Harvey's message would lead to a 'Good Day' for America
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I’ve spent years as a broadcast news anchor and these days frequently find me in a studio doing an interview or recording a commentary. So I couldn’t resist turning the pages of a new book about the late Paul Harvey.
I frequently mention the founding fathers leading the War of Independence against King George. But Harvey was a founding father in his own right — one of radio’s founding fathers. But he would have fit right in with Jefferson and Franklin, despite arriving on the scene years later.
Like them, he faced a lot of adversity, but hung tough.
At age 3, robbers killed Harvey’s father, a police officer. Harvey, or Paul Aurandt as he was originally named, grew up in the Great Depression. His unique voice became one of patriotic reason on America’s airwaves.
“I was never one who sought to make the small man tall by cutting off the legs of a giant,” he once said. “I wanted to drag no man down to my size. Only to preserve a way of life which might make it possible for me, one day, to elevate myself until I at least partly matched his size.”
How different that rings from what we hear throughout the commonwealth today from those who want to take from those who work hard to prosper and give it to those who think the world owes them.
They should read Paul Batura’s “Good Day! The Paul Harvey Story.” The message comes through loud and clear: You won’t get ahead by pulling another man down.
Or to put it in a contemporary context: “Mr. President, your statement during the presidential campaign to Joe the Plumber that ‘When you spread the wealth around, it’s good for everybody’ is not good for anybody.”
You’re not telling “The rest of the story.”
America and its capitalist system work because it hinges on a strong belief in equality — not equality of wealth but of opportunity.
Harvey learned this at an early age. While growing up in Tulsa during the Great Depression, he witnessed a great chasm between those like himself, who came from struggling families, and those who, because of the presence of big oil, became insulated from many of the day’s economic woes.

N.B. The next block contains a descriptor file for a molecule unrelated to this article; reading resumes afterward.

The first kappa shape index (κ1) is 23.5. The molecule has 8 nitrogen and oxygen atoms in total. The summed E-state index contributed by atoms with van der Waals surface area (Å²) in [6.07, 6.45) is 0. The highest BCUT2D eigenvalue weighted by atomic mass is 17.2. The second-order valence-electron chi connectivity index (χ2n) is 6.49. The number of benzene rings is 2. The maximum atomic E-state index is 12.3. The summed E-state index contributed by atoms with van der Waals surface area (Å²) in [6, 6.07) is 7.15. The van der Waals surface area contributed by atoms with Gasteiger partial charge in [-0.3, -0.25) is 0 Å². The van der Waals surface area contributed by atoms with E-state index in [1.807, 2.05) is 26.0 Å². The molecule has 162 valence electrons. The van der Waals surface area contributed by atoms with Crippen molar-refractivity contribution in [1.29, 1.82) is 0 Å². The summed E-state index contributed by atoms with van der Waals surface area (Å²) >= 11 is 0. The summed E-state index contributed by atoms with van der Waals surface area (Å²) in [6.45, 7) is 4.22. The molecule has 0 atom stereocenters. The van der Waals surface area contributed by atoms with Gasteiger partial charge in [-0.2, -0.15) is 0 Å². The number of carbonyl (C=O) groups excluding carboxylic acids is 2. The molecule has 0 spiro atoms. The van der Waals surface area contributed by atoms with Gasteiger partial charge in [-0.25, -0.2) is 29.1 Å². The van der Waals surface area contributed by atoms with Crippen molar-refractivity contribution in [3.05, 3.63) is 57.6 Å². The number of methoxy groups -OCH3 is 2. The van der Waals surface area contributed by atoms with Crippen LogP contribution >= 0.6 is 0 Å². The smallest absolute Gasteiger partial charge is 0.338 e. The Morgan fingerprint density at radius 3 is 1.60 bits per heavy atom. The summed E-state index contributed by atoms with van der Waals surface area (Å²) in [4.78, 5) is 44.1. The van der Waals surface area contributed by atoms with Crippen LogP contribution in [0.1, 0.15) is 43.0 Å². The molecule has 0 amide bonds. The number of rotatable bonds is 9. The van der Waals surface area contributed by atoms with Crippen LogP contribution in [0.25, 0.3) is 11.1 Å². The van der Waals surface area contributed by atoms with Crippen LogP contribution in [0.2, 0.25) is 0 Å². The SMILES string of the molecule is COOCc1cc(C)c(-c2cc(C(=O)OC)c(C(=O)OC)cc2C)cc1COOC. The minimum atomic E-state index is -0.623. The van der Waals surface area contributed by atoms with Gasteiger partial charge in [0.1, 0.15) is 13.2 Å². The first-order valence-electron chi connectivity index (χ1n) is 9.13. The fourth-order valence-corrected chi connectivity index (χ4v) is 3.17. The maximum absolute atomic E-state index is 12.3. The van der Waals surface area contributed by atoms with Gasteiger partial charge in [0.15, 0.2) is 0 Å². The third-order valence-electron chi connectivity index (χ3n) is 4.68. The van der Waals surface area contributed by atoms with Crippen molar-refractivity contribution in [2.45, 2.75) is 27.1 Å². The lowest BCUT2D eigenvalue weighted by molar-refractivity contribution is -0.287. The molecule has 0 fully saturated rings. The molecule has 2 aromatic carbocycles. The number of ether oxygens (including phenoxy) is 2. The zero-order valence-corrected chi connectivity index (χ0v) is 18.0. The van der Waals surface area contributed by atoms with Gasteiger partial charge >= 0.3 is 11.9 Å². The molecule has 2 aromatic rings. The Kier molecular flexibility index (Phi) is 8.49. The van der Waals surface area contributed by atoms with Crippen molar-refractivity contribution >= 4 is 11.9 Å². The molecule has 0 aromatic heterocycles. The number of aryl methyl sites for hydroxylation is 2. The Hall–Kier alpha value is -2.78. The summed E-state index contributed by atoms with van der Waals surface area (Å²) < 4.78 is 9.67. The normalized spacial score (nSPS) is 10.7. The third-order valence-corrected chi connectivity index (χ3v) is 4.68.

Harvey tells about wearing one pair of trousers, which eventually became worn out and worn through.
“Embarrassed, he walked sideways down Main Street and while doing so, spotted a chauffeur-driven automobile transporting one of the oil barons of the city,” Batura wrote. “Usually even-keeled, his temper flared. For the first time in his life, he began to feel sorry for himself — and jealous of a man he had never met.”
His mother took him downtown and used $11.95 she had set aside to pay taxes to buy him a new pair.
Harvey later told his former teacher Miss Harp of Longfellow Elementary School about his anger toward an oil baron he’d never met.
Miss Harp’s response changed Harvey’s life: “Paul, never feel resentment in your heart for those who have more than you. Just do all you can as long as you live to preserve this last wonderful land in which any man willing to stay on his toes can reach for the stars.”
Harvey’s voice boomed across America’s airwaves for more than four decades. Actor and comedian Danny Thomas described it as a voice in which “you can almost hear the amber waves of grain.”
That voice — unmatched in texture — belonged to a man who added many chapters to the American story begun by our founders.
And he did it without pulling anyone else down